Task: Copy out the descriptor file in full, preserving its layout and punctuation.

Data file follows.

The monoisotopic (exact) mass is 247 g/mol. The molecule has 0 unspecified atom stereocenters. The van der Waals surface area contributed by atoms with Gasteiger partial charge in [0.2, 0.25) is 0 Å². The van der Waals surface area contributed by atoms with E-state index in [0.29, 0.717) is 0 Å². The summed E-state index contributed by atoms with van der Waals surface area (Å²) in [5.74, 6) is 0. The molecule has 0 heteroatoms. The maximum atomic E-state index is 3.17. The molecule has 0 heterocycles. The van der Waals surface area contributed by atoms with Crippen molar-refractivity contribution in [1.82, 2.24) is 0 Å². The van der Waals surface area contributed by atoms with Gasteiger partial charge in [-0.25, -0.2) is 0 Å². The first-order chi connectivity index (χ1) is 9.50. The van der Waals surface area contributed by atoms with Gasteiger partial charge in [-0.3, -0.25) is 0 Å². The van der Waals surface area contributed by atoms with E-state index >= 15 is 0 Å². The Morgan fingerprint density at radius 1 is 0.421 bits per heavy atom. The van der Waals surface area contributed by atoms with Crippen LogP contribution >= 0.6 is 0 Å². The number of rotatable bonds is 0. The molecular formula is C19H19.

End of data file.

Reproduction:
The monoisotopic (exact) mass is 247 g/mol. The molecule has 0 unspecified atom stereocenters. The van der Waals surface area contributed by atoms with Gasteiger partial charge in [0.2, 0.25) is 0 Å². The van der Waals surface area contributed by atoms with E-state index in [0.29, 0.717) is 0 Å². The summed E-state index contributed by atoms with van der Waals surface area (Å²) in [5.74, 6) is 0. The molecule has 0 heteroatoms. The maximum atomic E-state index is 3.17. The molecule has 0 heterocycles. The van der Waals surface area contributed by atoms with Crippen molar-refractivity contribution in [1.82, 2.24) is 0 Å². The van der Waals surface area contributed by atoms with Gasteiger partial charge in [-0.25, -0.2) is 0 Å². The first-order chi connectivity index (χ1) is 9.50. The van der Waals surface area contributed by atoms with Gasteiger partial charge in [-0.3, -0.25) is 0 Å². The van der Waals surface area contributed by atoms with E-state index >= 15 is 0 Å². The Morgan fingerprint density at radius 1 is 0.421 bits per heavy atom. The van der Waals surface area contributed by atoms with Crippen LogP contribution >= 0.6 is 0 Å². The number of rotatable bonds is 0. The molecular formula is C19H19.